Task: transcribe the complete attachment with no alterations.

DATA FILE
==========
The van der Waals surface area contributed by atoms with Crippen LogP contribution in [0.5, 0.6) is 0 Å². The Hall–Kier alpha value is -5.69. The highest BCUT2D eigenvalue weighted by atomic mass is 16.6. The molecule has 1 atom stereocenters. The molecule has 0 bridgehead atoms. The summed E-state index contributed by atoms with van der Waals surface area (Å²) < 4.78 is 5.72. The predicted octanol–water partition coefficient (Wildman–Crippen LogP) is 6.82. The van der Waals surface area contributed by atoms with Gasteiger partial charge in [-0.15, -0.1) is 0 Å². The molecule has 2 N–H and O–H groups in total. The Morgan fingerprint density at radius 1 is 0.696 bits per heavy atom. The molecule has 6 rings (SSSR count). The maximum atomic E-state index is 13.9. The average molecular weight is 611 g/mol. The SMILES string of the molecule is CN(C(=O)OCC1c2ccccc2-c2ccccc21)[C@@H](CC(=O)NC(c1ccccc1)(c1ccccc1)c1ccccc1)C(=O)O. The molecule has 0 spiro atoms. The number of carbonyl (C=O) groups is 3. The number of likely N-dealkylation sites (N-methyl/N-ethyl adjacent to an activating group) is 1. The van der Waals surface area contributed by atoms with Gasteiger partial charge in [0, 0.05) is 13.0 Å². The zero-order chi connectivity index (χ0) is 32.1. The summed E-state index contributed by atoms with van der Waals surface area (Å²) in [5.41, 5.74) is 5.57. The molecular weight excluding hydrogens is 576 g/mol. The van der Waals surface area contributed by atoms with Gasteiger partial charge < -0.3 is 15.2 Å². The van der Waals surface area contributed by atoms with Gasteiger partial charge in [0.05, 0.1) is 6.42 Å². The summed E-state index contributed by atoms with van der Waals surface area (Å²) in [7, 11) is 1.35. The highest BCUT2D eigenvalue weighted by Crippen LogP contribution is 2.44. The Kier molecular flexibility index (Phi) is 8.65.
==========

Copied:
The van der Waals surface area contributed by atoms with Crippen LogP contribution in [0.5, 0.6) is 0 Å². The Hall–Kier alpha value is -5.69. The highest BCUT2D eigenvalue weighted by atomic mass is 16.6. The molecule has 1 atom stereocenters. The molecule has 0 bridgehead atoms. The summed E-state index contributed by atoms with van der Waals surface area (Å²) < 4.78 is 5.72. The predicted octanol–water partition coefficient (Wildman–Crippen LogP) is 6.82. The van der Waals surface area contributed by atoms with Gasteiger partial charge in [-0.15, -0.1) is 0 Å². The molecule has 2 N–H and O–H groups in total. The Morgan fingerprint density at radius 1 is 0.696 bits per heavy atom. The molecule has 6 rings (SSSR count). The maximum atomic E-state index is 13.9. The average molecular weight is 611 g/mol. The SMILES string of the molecule is CN(C(=O)OCC1c2ccccc2-c2ccccc21)[C@@H](CC(=O)NC(c1ccccc1)(c1ccccc1)c1ccccc1)C(=O)O. The molecule has 0 spiro atoms. The number of carbonyl (C=O) groups is 3. The number of likely N-dealkylation sites (N-methyl/N-ethyl adjacent to an activating group) is 1. The van der Waals surface area contributed by atoms with Gasteiger partial charge in [0, 0.05) is 13.0 Å². The zero-order chi connectivity index (χ0) is 32.1. The summed E-state index contributed by atoms with van der Waals surface area (Å²) in [5.41, 5.74) is 5.57. The molecular weight excluding hydrogens is 576 g/mol. The van der Waals surface area contributed by atoms with Gasteiger partial charge < -0.3 is 15.2 Å². The van der Waals surface area contributed by atoms with Gasteiger partial charge in [0.05, 0.1) is 6.42 Å². The summed E-state index contributed by atoms with van der Waals surface area (Å²) in [7, 11) is 1.35. The highest BCUT2D eigenvalue weighted by Crippen LogP contribution is 2.44. The Kier molecular flexibility index (Phi) is 8.65.